Investor's Business Daily
In September, President Barack Obama "committed the U.S. to a new blueprint to eliminate poverty and hunger around the world" in a speech at a United Nations "global summit." A review of his speech's transcript indicates that while he acknowledged the ugly reality that "800 million men, women and children are scraping by on less than $1.25 a day," he made no mention of the fact that just three decades ago, the percentage of humanity in that condition was many time times greater.
A Washington Post item on October 5 reported, per the World Bank, that less than 10 percent of the world's population is in extreme poverty" for the first time ever. Both Obama and the Post failed to give credit where credit is due, namely to the Industrial Revolution and capitalism. In an Investor's Business Daily column last week, Terry Jones set the record straight (links are in original; bolds are mine):
Barack Obama wanted 15 minutes of air time on Sunday night, the most heavily watched night of the week, to speak to the nation about the San Bernardino shooting. It was appropriate for the president to request it, and for the networks to grant it, but everyone knew he would say nothing new of substance because on the matter of Islamic terrorism, he never does.
And he didn’t. And in so not doing, he wowed the press again. The stenographers underlined his good intentions.
An editorial in Tuesday’s print edition of Investor’s Business Daily firmly took President Obama, Hillary Clinton, and the rest of the Democratic Party to task for their “deadly denial” of radical Islam and the prominent role it’s played in the war on terrorism and terrorist attacks from 9/11 to Fort Hood to Paris.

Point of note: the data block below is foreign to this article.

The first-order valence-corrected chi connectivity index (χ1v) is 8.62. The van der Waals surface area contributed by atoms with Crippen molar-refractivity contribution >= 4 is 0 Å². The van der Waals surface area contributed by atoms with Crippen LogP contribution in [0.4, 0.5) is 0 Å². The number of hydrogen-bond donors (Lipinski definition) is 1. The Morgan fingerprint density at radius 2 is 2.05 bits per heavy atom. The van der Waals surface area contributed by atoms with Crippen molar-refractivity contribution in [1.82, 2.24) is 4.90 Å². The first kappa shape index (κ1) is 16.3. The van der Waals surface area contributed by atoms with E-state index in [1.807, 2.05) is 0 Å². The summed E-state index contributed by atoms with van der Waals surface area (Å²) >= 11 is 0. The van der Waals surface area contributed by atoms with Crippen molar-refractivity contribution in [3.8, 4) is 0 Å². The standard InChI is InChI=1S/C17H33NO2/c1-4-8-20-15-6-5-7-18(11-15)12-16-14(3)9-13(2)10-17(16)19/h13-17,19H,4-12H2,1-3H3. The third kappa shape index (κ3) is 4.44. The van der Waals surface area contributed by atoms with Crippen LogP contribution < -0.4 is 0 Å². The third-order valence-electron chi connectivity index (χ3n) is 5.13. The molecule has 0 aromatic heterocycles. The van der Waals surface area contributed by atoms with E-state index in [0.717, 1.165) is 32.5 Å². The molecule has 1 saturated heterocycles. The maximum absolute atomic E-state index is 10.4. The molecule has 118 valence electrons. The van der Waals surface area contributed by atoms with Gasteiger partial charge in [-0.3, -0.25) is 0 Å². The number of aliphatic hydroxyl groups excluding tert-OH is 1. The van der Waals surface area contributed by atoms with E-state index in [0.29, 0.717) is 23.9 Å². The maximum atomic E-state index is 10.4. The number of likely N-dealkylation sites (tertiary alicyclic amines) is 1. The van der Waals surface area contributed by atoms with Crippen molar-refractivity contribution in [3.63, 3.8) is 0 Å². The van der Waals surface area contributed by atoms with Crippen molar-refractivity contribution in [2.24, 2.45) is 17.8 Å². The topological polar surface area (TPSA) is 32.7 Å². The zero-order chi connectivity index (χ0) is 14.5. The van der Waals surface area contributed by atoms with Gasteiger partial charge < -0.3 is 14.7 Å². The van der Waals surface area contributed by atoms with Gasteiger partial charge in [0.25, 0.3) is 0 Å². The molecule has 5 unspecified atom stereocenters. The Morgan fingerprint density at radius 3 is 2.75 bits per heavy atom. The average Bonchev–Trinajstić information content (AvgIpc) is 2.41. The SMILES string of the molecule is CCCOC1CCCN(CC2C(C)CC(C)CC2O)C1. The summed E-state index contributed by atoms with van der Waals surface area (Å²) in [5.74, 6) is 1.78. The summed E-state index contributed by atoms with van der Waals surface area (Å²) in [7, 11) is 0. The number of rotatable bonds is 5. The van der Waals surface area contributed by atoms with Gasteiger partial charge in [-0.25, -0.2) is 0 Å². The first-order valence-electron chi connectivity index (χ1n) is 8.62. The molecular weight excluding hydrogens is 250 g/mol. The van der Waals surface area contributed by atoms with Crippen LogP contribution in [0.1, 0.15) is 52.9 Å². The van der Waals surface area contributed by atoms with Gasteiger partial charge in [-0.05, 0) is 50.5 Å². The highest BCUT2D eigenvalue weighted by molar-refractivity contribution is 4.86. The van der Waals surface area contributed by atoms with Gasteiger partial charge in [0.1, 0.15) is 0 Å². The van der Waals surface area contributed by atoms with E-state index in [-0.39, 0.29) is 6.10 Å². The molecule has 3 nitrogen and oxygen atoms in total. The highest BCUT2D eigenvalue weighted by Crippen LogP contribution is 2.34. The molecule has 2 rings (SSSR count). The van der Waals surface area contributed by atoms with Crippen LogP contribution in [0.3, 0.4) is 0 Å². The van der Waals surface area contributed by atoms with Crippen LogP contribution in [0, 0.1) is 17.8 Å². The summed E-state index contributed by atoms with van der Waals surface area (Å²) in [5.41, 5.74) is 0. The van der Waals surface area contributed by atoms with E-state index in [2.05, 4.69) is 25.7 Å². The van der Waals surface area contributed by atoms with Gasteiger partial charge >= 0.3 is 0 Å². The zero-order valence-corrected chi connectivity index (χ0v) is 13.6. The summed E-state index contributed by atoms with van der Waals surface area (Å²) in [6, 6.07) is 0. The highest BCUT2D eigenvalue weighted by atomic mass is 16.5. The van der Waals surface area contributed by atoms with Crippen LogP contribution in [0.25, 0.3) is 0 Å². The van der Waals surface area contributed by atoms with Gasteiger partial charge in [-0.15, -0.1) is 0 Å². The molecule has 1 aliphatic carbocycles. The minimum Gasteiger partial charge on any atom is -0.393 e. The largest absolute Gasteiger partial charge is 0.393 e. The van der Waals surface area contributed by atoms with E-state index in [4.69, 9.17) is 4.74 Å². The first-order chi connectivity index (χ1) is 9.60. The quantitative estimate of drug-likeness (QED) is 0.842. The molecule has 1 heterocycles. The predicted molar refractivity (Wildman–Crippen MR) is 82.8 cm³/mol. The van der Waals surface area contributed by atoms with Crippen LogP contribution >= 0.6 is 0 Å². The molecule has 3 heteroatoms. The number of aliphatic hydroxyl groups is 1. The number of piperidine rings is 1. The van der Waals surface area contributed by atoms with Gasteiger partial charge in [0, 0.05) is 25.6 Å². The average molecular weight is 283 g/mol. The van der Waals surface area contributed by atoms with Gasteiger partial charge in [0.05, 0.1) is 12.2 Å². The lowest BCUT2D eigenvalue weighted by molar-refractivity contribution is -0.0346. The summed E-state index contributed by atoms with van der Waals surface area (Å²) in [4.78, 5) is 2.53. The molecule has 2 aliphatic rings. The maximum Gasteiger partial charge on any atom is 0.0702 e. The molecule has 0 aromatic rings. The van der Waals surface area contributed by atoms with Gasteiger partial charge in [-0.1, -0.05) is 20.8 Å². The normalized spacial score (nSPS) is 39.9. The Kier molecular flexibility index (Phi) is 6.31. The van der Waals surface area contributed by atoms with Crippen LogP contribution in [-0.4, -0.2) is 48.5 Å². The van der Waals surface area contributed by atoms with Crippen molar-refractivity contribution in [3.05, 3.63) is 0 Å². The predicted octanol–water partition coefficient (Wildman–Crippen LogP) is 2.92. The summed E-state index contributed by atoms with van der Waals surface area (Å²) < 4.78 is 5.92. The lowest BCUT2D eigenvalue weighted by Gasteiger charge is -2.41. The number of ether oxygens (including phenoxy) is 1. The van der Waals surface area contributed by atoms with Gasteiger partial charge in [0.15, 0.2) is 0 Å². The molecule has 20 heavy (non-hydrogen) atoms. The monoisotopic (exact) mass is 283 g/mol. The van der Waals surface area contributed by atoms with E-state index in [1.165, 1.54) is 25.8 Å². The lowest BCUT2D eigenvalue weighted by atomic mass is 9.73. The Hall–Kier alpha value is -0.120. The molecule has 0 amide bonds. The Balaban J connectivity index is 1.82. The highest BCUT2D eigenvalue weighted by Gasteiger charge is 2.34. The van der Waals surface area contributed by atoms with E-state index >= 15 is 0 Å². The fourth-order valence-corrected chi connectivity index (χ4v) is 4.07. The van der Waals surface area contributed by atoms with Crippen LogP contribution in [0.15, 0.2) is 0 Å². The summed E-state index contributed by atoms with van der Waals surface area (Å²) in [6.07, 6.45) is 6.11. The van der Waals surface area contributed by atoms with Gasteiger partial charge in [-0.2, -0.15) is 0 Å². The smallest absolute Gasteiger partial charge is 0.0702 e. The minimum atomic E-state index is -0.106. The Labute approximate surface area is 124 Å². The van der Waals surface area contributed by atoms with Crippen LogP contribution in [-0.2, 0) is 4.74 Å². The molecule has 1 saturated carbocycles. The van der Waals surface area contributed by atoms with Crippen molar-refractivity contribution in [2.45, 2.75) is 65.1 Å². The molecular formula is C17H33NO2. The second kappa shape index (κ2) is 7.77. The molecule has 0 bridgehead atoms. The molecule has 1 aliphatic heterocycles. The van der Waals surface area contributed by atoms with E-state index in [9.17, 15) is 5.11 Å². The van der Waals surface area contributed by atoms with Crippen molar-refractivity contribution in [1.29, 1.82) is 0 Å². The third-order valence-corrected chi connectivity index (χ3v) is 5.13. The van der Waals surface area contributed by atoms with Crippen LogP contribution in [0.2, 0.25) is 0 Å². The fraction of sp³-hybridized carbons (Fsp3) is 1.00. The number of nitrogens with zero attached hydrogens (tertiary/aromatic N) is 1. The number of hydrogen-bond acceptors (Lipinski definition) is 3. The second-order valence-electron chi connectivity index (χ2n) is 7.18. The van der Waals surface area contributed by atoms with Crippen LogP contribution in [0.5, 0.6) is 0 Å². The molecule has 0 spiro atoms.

Add what follows to the long list of items we should be reading about in wire service reports but instead must find in the editorial sections of the nation's two leading business newspapers.
An Islamist organization tied to the Muslim Brotherhood is involved in the screening potential Syrian refugees allegedly receive before being allowed to come to the United States. Investor's Business Daily revealed this information, which is in stark contrast what U.S. government officials are telling the nation, in a Tuesday evening editorial (bolds are mine):
The folks at Investor's Business Daily are more than a little tired of seeing their IBD/TIPP (TechnoMetrica Institute of Policy and Politics) polls smeared by establishment press publications and pundits.
No similar torrent of criticism has been directed at other polls which have been horribly inaccurate predictors of actual election outcomes. A large majority of them seriously and oh-so-predictably underestimated support for conservative and center-right candidates and causes in 2014 and 2015.